“I thought I was putting the company first but you need to take care of yourself first in order to do a good job at work.”
What did you do next?
I tried more therapists. I eventually found someone who I really connected with. Instead of quickly giving me a drug, she helped me figure out what caused the anxiety.
It was a process–over the course of weeks to months I learned how to deal with panic and anxiety. We figured out that it was more than just stress at work. The stress at work inhibited me from sleeping. The stress made me think that I was too busy to exercise. I wasn’t taking care of myself so that I could manage the stress and all of those things were causing me to panic. Through therapy, I was able to treat the core issues. For instance, we figured out that when I exercised, I slept better.
How often did you go?
At first I went once a week, sometimes twice a week. Then as I got better, we switched to twice a month and then once a month.
How did you figure out whether a therapist was good or bad?
The therapists that worked for me–and I think everyone’s different–were warm and empathetic. One of the first therapists I saw was very cold. He wanted to be referred to as Dr. So-and-So and he would speak down to me. He would preach to me about what anxiety is and why it happens in our brain. I learned some important things from him but he wasn’t very empathetic. I learned that I needed someone who was going to let me talk through the shit I needed to talk through.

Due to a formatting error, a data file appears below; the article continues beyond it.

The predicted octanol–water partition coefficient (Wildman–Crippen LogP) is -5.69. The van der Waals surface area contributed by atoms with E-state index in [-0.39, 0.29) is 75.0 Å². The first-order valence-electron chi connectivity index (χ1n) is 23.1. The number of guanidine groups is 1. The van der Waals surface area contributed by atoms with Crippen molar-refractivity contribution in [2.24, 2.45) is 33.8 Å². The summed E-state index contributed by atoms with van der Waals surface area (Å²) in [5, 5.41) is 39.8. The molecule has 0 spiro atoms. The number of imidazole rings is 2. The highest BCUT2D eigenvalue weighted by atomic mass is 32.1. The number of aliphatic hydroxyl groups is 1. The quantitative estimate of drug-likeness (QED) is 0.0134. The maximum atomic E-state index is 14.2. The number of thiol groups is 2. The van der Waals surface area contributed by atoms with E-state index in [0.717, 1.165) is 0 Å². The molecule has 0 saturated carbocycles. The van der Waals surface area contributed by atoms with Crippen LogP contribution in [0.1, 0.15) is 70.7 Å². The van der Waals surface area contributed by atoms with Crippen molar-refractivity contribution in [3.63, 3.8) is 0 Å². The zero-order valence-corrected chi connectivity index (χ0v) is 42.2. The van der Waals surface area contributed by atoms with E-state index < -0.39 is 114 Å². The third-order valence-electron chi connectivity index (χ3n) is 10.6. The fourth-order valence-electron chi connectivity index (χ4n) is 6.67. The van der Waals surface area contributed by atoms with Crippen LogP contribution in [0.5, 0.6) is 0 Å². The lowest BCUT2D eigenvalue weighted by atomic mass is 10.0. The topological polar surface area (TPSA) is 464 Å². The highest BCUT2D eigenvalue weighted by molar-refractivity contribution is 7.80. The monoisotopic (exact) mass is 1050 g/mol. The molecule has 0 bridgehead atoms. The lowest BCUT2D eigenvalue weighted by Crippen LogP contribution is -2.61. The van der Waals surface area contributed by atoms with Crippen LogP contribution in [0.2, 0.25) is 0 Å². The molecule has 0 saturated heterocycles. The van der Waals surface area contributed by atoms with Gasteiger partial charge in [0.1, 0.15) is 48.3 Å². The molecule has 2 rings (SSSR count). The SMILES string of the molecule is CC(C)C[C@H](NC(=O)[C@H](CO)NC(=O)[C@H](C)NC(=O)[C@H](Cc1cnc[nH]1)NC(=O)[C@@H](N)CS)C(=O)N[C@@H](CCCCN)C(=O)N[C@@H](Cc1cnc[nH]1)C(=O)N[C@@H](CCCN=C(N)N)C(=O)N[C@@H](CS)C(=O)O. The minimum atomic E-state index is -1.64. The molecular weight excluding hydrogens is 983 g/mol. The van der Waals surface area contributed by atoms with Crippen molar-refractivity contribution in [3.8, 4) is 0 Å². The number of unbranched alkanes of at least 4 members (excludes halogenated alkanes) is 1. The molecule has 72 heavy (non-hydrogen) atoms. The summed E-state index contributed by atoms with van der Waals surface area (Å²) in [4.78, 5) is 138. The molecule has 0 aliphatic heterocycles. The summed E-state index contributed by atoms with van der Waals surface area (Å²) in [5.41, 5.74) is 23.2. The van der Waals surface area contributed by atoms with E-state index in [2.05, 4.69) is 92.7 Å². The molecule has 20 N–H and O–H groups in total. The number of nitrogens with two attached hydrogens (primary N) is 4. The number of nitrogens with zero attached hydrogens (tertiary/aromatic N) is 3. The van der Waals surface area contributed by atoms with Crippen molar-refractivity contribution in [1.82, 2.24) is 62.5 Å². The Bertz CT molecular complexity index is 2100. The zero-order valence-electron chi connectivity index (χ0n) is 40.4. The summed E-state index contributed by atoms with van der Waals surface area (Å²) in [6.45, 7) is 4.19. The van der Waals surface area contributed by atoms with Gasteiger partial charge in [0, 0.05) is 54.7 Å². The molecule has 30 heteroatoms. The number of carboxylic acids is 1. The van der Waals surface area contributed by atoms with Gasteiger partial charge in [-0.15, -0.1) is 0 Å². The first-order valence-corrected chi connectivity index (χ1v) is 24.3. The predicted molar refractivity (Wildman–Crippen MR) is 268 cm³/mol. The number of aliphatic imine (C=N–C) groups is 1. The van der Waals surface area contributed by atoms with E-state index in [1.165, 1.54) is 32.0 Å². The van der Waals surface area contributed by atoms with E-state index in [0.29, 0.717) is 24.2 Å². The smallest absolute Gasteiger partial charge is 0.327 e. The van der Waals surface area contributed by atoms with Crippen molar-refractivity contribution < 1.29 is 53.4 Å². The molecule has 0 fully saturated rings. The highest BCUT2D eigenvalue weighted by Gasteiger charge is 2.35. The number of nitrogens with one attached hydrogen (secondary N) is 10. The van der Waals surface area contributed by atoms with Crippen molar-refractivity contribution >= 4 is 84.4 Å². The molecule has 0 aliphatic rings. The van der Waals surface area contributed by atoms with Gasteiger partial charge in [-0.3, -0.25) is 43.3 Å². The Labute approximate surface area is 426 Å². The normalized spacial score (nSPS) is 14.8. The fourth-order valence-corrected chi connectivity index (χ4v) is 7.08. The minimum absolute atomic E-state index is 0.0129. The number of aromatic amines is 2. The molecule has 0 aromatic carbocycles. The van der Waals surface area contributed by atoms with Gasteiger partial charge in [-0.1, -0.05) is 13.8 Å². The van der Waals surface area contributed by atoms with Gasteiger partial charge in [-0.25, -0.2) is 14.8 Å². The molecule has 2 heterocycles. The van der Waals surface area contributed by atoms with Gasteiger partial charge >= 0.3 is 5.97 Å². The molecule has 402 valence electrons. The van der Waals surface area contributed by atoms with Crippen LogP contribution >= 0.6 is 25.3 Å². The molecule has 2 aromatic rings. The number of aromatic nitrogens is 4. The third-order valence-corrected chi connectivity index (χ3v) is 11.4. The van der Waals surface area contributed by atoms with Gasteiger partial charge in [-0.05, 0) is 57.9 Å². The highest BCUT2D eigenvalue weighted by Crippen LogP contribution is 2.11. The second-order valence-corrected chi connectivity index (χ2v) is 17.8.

I finally found a therapist whom I really connected with and who helped me so much. She was really warm and caring and she would let me talk through whatever I needed to talk through during the sessions. She would offer advice really subtly and she didn’t preach. Again, I think everyone wants something different. For me, I needed someone who was really supportive whom I felt like I could trust. That was so huge.
Did you tell anyone?
I told my partner. I told my parents. I didn’t really wanna talk about it at work. I told some friends and they responded to it in different ways. Some people were supportive and others were a bit weirded out.